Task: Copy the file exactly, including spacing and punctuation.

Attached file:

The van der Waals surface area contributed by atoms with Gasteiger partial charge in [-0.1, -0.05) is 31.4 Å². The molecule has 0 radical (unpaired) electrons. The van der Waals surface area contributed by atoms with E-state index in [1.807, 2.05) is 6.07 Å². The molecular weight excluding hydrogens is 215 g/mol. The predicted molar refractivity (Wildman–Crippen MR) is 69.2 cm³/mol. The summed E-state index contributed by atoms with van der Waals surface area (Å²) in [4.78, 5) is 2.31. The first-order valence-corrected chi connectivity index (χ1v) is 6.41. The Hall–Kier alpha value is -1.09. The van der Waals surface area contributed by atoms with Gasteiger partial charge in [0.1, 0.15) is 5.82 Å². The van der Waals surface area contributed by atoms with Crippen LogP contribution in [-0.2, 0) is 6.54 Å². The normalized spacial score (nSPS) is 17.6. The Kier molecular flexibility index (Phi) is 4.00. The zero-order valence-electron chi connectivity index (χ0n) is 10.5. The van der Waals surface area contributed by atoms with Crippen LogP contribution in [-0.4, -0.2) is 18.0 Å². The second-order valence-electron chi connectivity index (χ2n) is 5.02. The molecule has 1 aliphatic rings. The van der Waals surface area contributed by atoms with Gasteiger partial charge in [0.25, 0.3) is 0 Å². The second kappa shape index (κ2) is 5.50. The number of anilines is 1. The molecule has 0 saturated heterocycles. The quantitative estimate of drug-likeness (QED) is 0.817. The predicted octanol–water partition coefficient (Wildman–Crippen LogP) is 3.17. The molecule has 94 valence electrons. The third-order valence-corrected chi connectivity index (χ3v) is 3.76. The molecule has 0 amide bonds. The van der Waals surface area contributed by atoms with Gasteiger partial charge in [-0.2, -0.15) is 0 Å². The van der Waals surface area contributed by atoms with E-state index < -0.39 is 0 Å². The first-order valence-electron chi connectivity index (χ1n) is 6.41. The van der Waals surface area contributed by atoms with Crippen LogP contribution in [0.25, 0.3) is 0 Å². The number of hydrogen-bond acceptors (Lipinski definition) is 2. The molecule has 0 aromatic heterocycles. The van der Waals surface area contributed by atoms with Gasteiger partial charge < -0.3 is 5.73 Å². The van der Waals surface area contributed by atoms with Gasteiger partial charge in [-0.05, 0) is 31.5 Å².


The van der Waals surface area contributed by atoms with Gasteiger partial charge in [-0.1, -0.05) is 31.4 Å². The molecule has 0 radical (unpaired) electrons. The van der Waals surface area contributed by atoms with E-state index in [1.807, 2.05) is 6.07 Å². The molecular weight excluding hydrogens is 215 g/mol. The predicted molar refractivity (Wildman–Crippen MR) is 69.2 cm³/mol. The summed E-state index contributed by atoms with van der Waals surface area (Å²) in [4.78, 5) is 2.31. The first-order valence-corrected chi connectivity index (χ1v) is 6.41. The Hall–Kier alpha value is -1.09. The van der Waals surface area contributed by atoms with Gasteiger partial charge in [0.1, 0.15) is 5.82 Å². The van der Waals surface area contributed by atoms with Crippen LogP contribution in [-0.2, 0) is 6.54 Å². The normalized spacial score (nSPS) is 17.6. The Kier molecular flexibility index (Phi) is 4.00. The zero-order valence-electron chi connectivity index (χ0n) is 10.5. The van der Waals surface area contributed by atoms with Crippen LogP contribution in [-0.4, -0.2) is 18.0 Å². The second-order valence-electron chi connectivity index (χ2n) is 5.02. The molecule has 1 aliphatic rings. The van der Waals surface area contributed by atoms with Gasteiger partial charge in [0.25, 0.3) is 0 Å². The second kappa shape index (κ2) is 5.50. The number of anilines is 1. The molecule has 0 saturated heterocycles. The quantitative estimate of drug-likeness (QED) is 0.817. The predicted octanol–water partition coefficient (Wildman–Crippen LogP) is 3.17. The molecule has 94 valence electrons. The third-order valence-corrected chi connectivity index (χ3v) is 3.76. The molecule has 0 amide bonds. The van der Waals surface area contributed by atoms with Gasteiger partial charge in [-0.2, -0.15) is 0 Å². The van der Waals surface area contributed by atoms with E-state index < -0.39 is 0 Å². The first-order valence-electron chi connectivity index (χ1n) is 6.41. The van der Waals surface area contributed by atoms with Crippen LogP contribution in [0.25, 0.3) is 0 Å². The number of hydrogen-bond acceptors (Lipinski definition) is 2. The molecule has 0 aromatic heterocycles. The van der Waals surface area contributed by atoms with Gasteiger partial charge < -0.3 is 5.73 Å². The van der Waals surface area contributed by atoms with Gasteiger partial charge in [-0.05, 0) is 31.5 Å².